THIS IS a provocative book about an immense, complex, deadly important and increasingly controversial subject -- the U.S. defense establishment. For the first time to my knowledge, someone has examined in one paper the entire interlocking American defense apparatus: the Pentagon and the White House; the Congress; the president as commander-in-chief, the national chain of command, and its supporting command, control and communications facilities; the National Security Council; the Joint Chiefs of Staff and the armed services; the national intelligence community; the procurement of new weapons systems; defense-oriented corporations and contractors; scientists concerned about defense; and the so-called "Iron Triangle" -- the Department of Defense, the Congress, and the defense industry.
In addition to this bill of particulars, the authors have included an excellent essay on the Soviet threat; a searching appraisal of the all- volunteer force, bringing out its major weaknesses -- largely side-stepped by past and present administrations; a perceptive discussion of the military, the media, and popular support in wartime; and a dissertation about allies and the arms trade.
In toto, the book is a large dose to assimilate. Nevertheless the two authors, James Coates and Michael Kilian, both veteran defense correspondents for The Chicago Tribune have highly respectable credentials in their chosen field and are well qualified to make their subject understandable to the ordinary reader. They have done a skillful job of tying the whole intricate subject together, in the process owing the interrelated nature of the numerous factors involved and the interactions of the major players that shape our foreign and defense policies.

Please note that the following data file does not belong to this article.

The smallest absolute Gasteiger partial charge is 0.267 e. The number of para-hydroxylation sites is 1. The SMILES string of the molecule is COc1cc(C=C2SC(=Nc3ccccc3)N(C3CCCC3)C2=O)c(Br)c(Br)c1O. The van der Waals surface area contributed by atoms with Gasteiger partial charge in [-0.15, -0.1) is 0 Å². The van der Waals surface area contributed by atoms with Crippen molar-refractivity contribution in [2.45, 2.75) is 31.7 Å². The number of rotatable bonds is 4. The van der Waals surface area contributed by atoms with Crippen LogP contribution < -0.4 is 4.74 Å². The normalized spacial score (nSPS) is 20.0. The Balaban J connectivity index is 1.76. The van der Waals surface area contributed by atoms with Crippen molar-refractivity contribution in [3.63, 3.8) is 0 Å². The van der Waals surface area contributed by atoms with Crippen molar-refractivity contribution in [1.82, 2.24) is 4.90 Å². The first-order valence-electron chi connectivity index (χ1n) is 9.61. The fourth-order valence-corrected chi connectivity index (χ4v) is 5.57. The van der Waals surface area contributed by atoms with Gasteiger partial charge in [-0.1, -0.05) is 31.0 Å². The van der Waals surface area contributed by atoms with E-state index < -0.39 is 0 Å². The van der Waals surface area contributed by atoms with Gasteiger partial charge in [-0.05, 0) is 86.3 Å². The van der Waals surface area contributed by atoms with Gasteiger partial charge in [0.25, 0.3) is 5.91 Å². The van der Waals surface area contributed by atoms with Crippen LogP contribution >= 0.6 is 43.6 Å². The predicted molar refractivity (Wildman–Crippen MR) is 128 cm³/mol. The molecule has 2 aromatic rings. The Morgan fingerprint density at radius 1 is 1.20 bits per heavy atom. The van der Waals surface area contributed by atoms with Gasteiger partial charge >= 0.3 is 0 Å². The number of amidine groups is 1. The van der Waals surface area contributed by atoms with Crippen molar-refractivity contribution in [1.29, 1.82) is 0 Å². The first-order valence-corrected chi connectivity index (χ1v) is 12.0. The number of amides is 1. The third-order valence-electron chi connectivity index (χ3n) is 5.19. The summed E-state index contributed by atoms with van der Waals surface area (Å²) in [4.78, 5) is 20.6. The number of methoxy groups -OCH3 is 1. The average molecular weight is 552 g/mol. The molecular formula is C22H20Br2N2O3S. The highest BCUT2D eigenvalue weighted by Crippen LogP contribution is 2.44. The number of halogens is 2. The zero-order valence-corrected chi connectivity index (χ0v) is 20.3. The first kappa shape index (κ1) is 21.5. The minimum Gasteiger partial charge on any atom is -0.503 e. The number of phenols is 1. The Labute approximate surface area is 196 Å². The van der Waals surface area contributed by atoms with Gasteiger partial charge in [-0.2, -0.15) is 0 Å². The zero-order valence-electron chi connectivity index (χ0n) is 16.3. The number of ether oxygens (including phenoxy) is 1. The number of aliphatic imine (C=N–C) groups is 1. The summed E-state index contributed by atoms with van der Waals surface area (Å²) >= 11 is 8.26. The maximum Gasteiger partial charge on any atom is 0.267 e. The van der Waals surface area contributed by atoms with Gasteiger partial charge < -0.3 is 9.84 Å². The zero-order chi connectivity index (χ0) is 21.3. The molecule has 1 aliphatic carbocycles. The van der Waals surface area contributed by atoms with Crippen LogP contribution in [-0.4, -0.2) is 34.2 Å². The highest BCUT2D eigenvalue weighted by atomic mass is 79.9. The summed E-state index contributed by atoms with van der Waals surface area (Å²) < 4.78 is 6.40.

The authors' basic thesis is that "the nation is moving too close to war and too far from strength," contending that we lack a cohesive overall strategic concept to guide our defense leaders; that there is a pervasive over-emphasis on nuclear weaponry with a corresponding neglect of conventional forces; and that the U.S. military is completely dominated by suffocating levels of superfluous civilian control. Charging that U.S. defenses are "costly and weak," the authors further contend that we are on the way to building a far more costly defense establishment largely because of a vast DOD-industrial-congressional complex that is driven to a great extent by self-interests and is corrupting our officer corps.
The authors' most urgent concerns lie in three major areas: (1) the defense procurement system and its corrupt, incestuous relationship with defense-oriented industries and with elements of the Congress that have defense constituencies; (2) our unwieldy and top-heavy central defense organization; and (3) the Joint Chiefs of Staff that is denied a meaningful voice in the councils of government.
To correct these potentially fatal flaws, the authors propose a comprehensive and interrelated set of constructive reforms that range from the National Security Council, the Pentagon and the Congress though service roles and missions to functional areas such as the procurement of weapons systems, defense manpower and personnel, national intelligence, and communications for command and control at the national level.